“Consumers take out home-equity loans for many different reasons, often using the funds to cover large expenses—like renovations,” says Heather Harmon, head of Opendoor Finance. Leveraging your home’s equity to make improvements to your home is a smart move, she says, as it can “increase the value of your home over the long term,” which will ideally boost your equity even more.
Homeowners also often use home-equity loans for education costs, medical bills, and consolidating debt. “Home-equity loans generally have lower interest rates compared to non-mortgage borrowing—like credit cards,” Harmon says. “Using a home-equity loan to consolidate debts into one, more manageable monthly payment—plus at a better rate—can provide some financial relief.”
How does a home-equity loan work?
A home-equity loan turns a portion of your equity into cash. Typically, lenders will allow you to tap anywhere from 80% to 90% of your total home equity—across all mortgage loans. If your home is worth $500,000, you could access up to $450,000 (90%) through a home-equity loan, minus any balance remaining on your current mortgage.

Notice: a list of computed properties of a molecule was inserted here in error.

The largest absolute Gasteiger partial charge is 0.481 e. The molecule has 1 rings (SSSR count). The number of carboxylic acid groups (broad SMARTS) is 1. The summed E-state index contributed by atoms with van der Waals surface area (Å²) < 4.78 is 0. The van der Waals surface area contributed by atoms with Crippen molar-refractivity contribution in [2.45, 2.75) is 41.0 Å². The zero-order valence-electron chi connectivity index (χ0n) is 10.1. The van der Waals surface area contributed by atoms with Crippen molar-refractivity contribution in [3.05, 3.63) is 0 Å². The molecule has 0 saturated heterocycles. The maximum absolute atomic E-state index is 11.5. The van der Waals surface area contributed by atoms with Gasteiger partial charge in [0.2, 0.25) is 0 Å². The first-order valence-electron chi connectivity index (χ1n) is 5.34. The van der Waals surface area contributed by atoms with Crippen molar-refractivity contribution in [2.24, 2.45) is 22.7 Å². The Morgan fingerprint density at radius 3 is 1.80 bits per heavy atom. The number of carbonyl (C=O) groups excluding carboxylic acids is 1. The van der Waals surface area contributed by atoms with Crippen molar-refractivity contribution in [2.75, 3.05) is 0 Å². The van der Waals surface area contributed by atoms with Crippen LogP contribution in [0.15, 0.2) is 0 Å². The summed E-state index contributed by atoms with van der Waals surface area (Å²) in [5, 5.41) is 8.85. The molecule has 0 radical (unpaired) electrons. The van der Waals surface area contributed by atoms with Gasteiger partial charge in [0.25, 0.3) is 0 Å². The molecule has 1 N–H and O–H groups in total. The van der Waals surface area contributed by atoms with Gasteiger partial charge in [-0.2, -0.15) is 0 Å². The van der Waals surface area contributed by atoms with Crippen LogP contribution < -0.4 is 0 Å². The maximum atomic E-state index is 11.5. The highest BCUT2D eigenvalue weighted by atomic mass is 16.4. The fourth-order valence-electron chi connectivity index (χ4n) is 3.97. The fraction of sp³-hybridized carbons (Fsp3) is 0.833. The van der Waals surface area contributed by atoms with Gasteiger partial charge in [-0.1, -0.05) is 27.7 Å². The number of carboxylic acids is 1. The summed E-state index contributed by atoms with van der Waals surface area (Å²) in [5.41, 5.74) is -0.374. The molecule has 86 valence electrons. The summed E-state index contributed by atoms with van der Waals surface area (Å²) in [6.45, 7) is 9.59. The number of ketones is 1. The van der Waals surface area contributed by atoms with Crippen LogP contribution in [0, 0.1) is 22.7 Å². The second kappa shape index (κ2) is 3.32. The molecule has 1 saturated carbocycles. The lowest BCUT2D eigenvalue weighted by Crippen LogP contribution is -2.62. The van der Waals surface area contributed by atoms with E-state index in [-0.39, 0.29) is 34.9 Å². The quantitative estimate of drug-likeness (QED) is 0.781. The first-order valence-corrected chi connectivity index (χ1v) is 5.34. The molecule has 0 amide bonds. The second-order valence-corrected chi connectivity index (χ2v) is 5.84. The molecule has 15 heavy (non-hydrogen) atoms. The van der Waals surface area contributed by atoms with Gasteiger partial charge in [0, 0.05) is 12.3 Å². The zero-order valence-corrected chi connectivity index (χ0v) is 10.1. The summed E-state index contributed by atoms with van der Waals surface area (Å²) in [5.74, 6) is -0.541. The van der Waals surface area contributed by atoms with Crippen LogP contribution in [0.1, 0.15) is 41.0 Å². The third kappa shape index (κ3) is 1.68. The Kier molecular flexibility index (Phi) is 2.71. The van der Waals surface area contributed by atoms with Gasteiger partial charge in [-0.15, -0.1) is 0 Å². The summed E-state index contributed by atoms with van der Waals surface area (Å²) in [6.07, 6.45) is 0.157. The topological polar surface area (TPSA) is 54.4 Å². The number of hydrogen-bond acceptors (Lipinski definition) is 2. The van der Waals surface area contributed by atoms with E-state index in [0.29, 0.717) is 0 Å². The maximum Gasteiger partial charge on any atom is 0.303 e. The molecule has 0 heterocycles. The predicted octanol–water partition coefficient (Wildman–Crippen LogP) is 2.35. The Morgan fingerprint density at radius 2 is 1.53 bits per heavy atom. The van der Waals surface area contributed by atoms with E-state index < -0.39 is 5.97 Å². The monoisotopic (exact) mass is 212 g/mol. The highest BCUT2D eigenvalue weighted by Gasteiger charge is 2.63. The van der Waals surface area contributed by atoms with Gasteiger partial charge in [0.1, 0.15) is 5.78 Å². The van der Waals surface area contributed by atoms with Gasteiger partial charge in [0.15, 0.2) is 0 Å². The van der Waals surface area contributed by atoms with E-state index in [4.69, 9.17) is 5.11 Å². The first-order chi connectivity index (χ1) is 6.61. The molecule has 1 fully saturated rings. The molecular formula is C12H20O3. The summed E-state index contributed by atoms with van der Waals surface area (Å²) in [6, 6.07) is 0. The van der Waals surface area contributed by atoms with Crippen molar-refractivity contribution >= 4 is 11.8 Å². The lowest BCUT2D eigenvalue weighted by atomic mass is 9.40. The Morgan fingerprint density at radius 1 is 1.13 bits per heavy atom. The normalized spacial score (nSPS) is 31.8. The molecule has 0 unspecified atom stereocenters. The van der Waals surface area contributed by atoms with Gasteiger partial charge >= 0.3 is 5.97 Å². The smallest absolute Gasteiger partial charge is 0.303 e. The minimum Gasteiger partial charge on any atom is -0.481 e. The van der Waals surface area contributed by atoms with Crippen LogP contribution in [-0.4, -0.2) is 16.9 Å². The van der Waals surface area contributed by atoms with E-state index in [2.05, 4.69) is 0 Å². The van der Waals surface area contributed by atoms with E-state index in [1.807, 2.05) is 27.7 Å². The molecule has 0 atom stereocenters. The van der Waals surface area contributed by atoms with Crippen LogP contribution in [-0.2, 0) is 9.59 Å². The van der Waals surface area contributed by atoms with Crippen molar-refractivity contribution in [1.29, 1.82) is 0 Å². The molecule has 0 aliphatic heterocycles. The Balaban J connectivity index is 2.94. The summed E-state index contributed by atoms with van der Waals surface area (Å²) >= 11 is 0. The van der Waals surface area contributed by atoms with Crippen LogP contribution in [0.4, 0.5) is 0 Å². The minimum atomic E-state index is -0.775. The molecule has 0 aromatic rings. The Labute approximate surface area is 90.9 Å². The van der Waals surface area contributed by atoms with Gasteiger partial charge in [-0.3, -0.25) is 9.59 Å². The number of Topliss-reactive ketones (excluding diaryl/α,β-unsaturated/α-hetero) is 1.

The process of applying for a home-equity loan is the same as that for a traditional mortgage loan. You fill out an application with a lender, provide financial documentation, and, in some cases, pay closing costs (not all lenders require this). Then you sign your closing papers and, at least three days later, receive your money.
From there, you simply repay your home-equity loan in monthly installments as you do your existing mortgage loan.
What are the requirements for taking out a home-equity loan?